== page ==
The year was 1983. I was working at PMEL, pronounced "'P' mel." The acronym stands for Precision Measurement Electronics Laboratory, a metrology laboratory and no, metrology is not misspelled.
At the lab I was the in house instructor for digital electronics and microprocessor controlled test equipment plus the basics of assembly language programming. We were leaving the era of tubes and discrete electronic components and moving headlong into test equipment loaded with solid state digital electronics and integrated circuits.
I was asked if I wanted the job because while serving in the Air Force I had been an instructor and a StanEval team member on ARIA aircraft for the antenna tracking system. But I really did not know digital electronics except for a correspondence course I had taken from the Cleveland Institute of Electronics (CIE). Thus, many a night was spent working on digital circuits until I fell asleep with my face in a maze of jumper wires connecting various integrated circuits. But it got me off the lab bench for a few hours three times a week and looked good for my annual review. Plus promotions were coming up.
About those promotions, there were three openings. I was the number one candidate with one other lab technician close by and then three or four right behind us. When the names came out, my name was not on the list. It was Friday. Boy oh boy, I am glad it was Friday. I was so angry, I was kicking doors all day Saturday, scaring my bride of 12 years and our two children.
Finally, I calmed down and then Sharon and I talked and talked. We may as well have been praying. The question came down to, "Will you quit the extra curricular work (teaching) and back off on how hard you work?" I had been asked the same question by a half dozen coworkers who wanted me to 'punish' management because I had not been promoted.
What to do? A decision from the recesses of my soul came out. I would not quit teaching and I would not quit performing on the job. That would be a lose/lose proposition with long range negative consequences. Instead I would work harder on the regular part of my job and also on the instruction portion. Part of me wanted to embarrass them by my positive performance after not being promoted. The decision had been made, I would not back off, I would perform.
Monday, I was back at work and instructing digital electronics. Many of my coworkers shook their heads in bewilderment. A few came by and shook my hand admiring the choice I had made.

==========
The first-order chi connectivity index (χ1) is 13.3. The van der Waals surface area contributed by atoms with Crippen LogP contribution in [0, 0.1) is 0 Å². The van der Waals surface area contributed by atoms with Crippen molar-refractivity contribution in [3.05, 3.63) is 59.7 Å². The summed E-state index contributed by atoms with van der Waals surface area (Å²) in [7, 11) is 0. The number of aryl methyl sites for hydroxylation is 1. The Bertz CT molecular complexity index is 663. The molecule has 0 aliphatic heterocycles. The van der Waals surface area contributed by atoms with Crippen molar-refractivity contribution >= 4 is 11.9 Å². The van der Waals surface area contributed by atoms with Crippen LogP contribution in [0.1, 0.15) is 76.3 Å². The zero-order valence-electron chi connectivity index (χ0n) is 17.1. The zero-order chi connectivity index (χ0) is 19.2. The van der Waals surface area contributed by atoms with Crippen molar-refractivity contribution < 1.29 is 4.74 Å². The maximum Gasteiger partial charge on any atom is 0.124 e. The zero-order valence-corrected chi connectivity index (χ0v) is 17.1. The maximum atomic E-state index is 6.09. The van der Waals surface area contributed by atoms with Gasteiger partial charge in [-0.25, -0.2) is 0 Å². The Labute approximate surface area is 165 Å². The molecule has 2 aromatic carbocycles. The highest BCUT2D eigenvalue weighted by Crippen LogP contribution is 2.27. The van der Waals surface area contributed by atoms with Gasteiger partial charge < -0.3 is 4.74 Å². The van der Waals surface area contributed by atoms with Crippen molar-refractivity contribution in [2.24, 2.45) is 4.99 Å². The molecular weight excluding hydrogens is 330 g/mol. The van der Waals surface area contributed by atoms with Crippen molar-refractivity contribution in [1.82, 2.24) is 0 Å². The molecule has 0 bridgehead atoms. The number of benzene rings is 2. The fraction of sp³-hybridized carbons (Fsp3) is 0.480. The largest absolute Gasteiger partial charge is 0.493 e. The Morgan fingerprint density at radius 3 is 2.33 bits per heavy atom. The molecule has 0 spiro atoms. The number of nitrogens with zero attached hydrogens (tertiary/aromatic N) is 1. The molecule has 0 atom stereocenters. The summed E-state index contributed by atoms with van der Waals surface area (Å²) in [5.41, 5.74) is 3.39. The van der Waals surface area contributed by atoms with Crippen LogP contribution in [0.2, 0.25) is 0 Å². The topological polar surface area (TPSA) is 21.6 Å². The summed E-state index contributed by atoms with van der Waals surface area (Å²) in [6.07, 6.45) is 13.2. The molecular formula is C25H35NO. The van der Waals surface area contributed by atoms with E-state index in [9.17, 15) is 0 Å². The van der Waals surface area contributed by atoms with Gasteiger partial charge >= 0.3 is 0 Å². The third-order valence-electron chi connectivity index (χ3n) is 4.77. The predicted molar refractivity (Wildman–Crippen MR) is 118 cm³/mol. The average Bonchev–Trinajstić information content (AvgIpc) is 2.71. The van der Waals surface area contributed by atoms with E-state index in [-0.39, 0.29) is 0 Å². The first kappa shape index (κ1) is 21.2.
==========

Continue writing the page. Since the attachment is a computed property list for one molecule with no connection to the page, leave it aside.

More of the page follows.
Then nothing for about six weeks until my direct boss, the one who chose not to promote me offered me an opportunity to attend a ten week course on calibrating microwave test equipment. He had been instructed by his management to offer me the class. To his astonishment (I can still recall the surprise on his face) when I immediately accepted the offer. I was an honor graduate of the class.
Months later, I had decided to quit playing and studying so much chess. I was looking for a way to better invest my time for myself and my family ... there was no money in chess for a player like me who could (maybe, probably) become a National Master. In my casting about I found an Engineering Science University Program at our local community college. A college algebra class was available, but would require an extra 30 minutes for lunch to make it happen.
I asked my boss (yeah, that one) if I could have an extra 30 minutes three days a week for the quarter. His answer was not unexpected, "No." However, when he told me to go ask the front office (his management) to see what they would say, that was unexpected. He surely didn't think anything would come of it.
Thinking the worst that could happen is another "No" I went to the front office. What a surprise, they said yes. Plus they added, "You have done everything we asked you to do, even when you didn't get the promotion, we will be glad to help out with this." When I told my boss, he could not get to the front office fast enough. He did not believe it. He returned shaking his head and muttering to himself. Then he said, "Well, I guess you get to go."
Got the shock of my life when the first class was on imaginary numbers. I almost quit until I recalled the same thing in my CIE course with a different application. Stuck it out and made an "A" and then took another class and then another ... Before I knew it, I had an Associate's Degree in Engineering Science.
Two years later I had an Electrical Systems Engineering Bachelor of Science degree with a second major in applied mathematics. Then the job opportunities came. I maintained the same work habits, doing my job and then some. The job opportunities continued.
The only thing wrong with my diploma was that it had only one name on it - mine. But it was just as much my bride's ... I could not, would not, have completed the engineering program at Wright State University without her. The story behind that is whole other blog entry.
But back to what to do when you get passed over for a promotion and it is given to someone less deserving? My answer should be obvious by now - "Continue doing the best you can and then do some more." My sig line on my emails from work all end with "... and then some," meaning do what you are supposed to do and then some.
Leave the rest up to God. Honor Him with your work.